My parents emigrated from the USSR in the late 1970s and worked multiple jobs to make ends meet. Like any parents, they loved and supported me as I grew up, but because they were always working, they were unable to provide me with the formal guidance or mentorship toward intellectual pursuits that some kids receive on their path toward a scientific career. I had to piece a lot of this together on my own, and, looking back, I see that I would have benefited from more scientific guidance and encouragement during times when I struggled with some concepts. My journey has affected my approach toward mentoring my trainees for the better. Encouragement during this critical time in a trainee’s life is paramount for their future careers, and I try to be aware of when trainees are struggling and to provide motivation and encouragement when they need it.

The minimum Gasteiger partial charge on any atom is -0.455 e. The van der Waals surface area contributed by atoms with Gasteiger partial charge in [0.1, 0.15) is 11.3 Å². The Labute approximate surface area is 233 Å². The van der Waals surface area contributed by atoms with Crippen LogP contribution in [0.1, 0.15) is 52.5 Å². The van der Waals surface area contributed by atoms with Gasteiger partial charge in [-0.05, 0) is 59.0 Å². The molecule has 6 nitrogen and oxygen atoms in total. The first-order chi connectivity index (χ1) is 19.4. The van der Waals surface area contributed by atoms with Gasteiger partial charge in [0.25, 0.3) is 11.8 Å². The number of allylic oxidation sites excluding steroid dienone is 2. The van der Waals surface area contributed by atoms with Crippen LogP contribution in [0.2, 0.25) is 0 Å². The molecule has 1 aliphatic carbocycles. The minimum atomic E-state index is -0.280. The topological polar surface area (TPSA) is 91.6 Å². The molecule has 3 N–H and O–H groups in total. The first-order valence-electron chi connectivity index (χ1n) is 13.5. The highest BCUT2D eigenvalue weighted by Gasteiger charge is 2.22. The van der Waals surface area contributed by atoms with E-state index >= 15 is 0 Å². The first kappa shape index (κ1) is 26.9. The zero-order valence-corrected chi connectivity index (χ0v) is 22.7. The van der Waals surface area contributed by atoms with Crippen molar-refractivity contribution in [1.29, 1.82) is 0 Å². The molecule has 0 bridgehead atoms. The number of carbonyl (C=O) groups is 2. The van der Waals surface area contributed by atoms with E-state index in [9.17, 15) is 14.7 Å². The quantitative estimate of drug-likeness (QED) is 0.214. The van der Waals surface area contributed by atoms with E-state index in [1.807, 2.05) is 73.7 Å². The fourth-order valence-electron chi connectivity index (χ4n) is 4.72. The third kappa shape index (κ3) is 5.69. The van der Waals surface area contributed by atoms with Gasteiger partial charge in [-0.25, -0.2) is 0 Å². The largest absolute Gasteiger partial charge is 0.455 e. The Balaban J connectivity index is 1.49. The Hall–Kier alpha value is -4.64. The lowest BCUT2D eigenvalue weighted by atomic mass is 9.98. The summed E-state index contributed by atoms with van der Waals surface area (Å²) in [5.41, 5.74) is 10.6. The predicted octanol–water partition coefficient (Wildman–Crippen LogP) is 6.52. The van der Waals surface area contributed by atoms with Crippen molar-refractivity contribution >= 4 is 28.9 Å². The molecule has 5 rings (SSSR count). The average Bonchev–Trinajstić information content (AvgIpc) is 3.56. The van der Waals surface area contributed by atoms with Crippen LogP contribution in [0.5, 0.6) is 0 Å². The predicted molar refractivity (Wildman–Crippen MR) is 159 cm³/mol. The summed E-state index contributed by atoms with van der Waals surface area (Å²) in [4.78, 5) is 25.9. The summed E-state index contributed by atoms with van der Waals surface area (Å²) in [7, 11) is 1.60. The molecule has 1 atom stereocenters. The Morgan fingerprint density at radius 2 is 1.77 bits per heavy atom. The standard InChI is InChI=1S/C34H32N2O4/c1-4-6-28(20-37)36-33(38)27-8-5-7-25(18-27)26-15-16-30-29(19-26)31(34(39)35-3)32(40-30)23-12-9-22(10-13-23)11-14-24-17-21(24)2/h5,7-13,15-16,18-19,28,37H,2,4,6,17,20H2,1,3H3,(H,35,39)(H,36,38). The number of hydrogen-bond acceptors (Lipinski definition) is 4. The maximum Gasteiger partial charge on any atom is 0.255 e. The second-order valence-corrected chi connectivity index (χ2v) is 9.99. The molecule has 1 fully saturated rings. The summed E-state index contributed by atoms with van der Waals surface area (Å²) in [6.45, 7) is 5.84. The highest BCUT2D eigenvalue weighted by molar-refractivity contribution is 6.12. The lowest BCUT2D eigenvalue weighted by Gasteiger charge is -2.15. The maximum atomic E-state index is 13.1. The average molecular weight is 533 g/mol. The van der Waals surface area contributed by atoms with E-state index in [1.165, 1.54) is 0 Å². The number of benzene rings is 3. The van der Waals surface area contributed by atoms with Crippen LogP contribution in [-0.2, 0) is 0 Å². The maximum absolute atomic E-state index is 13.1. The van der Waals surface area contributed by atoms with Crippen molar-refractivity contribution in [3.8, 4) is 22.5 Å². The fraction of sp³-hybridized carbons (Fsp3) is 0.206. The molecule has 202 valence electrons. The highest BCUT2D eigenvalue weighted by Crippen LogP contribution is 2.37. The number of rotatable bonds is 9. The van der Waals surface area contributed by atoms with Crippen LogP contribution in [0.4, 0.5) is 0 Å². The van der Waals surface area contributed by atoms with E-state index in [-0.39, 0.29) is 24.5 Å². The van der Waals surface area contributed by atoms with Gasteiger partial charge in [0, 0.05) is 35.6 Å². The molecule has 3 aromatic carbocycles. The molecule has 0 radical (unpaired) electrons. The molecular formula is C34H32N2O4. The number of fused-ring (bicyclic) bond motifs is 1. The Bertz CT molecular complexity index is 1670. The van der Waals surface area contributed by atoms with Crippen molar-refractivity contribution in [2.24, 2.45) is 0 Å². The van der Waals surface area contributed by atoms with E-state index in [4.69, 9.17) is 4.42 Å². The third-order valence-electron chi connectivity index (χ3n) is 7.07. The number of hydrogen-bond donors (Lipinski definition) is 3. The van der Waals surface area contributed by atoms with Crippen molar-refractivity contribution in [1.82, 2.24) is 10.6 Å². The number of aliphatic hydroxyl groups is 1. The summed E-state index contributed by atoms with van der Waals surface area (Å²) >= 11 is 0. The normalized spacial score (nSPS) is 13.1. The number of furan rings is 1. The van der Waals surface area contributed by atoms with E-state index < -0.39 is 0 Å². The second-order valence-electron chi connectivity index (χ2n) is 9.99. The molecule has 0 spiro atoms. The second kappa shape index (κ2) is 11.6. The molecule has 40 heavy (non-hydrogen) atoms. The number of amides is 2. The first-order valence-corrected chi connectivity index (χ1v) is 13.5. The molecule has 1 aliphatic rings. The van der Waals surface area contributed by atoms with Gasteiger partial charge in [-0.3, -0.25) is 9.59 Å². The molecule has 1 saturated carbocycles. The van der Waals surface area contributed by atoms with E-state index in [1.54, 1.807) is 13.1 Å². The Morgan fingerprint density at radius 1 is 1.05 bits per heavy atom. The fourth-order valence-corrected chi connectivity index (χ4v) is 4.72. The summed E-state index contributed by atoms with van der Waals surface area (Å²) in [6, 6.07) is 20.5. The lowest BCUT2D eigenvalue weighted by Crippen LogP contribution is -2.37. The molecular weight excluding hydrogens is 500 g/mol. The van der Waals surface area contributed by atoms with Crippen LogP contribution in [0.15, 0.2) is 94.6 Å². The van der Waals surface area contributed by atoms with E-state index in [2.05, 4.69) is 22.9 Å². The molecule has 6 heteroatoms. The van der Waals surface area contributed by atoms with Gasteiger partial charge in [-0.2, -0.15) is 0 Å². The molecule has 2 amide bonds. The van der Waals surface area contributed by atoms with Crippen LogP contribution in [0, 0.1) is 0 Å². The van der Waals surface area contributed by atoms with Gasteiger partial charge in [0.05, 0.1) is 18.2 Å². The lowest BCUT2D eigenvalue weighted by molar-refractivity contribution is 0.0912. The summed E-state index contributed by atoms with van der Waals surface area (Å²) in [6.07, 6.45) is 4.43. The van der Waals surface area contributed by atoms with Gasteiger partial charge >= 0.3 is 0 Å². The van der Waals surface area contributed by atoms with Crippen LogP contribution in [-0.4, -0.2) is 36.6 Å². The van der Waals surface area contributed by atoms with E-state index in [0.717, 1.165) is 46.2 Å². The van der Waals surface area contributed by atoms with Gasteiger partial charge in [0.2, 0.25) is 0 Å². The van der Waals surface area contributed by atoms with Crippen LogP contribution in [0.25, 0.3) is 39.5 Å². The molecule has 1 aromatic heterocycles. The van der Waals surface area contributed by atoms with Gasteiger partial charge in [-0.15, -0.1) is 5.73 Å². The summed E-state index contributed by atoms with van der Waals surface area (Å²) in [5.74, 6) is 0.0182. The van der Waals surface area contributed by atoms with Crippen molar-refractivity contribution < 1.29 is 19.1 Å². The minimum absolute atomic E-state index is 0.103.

For my postdoctoral work, I joined the lab of Bruce Spiegelman at Harvard Medical School, where I continued to work on mitochondrial biology, but with a focus on adipose tissue and bioenergetics. The work in my own lab is a direct extension of the research I started there. The Spiegelman lab was a great environment, and I learned a lot about myself as a person and the type of scientist I wanted to be. Most importantly, I learned the importance of focusing on one problem at a time and trying to solve it to the highest molecular resolution of my ability. Detailed focus on a biological problem does not make for myopic research. On the contrary, a diversity of scientific outgrowth appears naturally as you dive deep, provided, of course, that you are not dogmatic in your thinking. A single manuscript cannot contain an entire body of work. However, a multitude of papers, each building upon the findings of the previous ones, is a style of science that I have found to be incredibly satisfying and an approach that my trainees also appear to take satisfaction in.